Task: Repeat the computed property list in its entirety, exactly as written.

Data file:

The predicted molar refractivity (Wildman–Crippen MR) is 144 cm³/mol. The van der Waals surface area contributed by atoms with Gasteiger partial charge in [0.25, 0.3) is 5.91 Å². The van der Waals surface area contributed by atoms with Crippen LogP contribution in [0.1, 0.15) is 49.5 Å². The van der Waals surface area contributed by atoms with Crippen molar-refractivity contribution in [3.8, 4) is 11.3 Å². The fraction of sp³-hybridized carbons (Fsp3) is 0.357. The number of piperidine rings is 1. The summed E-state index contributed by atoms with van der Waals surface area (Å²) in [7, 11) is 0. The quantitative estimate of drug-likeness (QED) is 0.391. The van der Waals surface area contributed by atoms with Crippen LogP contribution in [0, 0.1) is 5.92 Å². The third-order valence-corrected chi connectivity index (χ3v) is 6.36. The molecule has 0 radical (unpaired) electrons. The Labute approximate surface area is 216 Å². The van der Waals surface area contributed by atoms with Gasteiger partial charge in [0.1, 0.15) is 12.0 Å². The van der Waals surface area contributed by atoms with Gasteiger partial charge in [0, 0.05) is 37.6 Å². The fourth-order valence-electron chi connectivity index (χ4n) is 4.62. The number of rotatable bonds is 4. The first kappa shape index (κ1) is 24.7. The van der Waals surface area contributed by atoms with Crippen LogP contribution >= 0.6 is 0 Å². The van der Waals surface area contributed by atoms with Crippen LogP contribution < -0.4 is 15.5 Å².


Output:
The predicted molar refractivity (Wildman–Crippen MR) is 144 cm³/mol. The van der Waals surface area contributed by atoms with Gasteiger partial charge in [0.25, 0.3) is 5.91 Å². The van der Waals surface area contributed by atoms with Crippen LogP contribution in [0.1, 0.15) is 49.5 Å². The van der Waals surface area contributed by atoms with Crippen molar-refractivity contribution in [3.8, 4) is 11.3 Å². The fraction of sp³-hybridized carbons (Fsp3) is 0.357. The number of piperidine rings is 1. The summed E-state index contributed by atoms with van der Waals surface area (Å²) in [7, 11) is 0. The quantitative estimate of drug-likeness (QED) is 0.391. The van der Waals surface area contributed by atoms with Crippen LogP contribution in [0, 0.1) is 5.92 Å². The third-order valence-corrected chi connectivity index (χ3v) is 6.36. The molecule has 0 radical (unpaired) electrons. The Labute approximate surface area is 216 Å². The van der Waals surface area contributed by atoms with Gasteiger partial charge in [0.1, 0.15) is 12.0 Å². The van der Waals surface area contributed by atoms with Gasteiger partial charge in [0, 0.05) is 37.6 Å². The fourth-order valence-electron chi connectivity index (χ4n) is 4.62. The number of rotatable bonds is 4. The first kappa shape index (κ1) is 24.7. The van der Waals surface area contributed by atoms with Crippen LogP contribution >= 0.6 is 0 Å². The van der Waals surface area contributed by atoms with Crippen LogP contribution < -0.4 is 15.5 Å².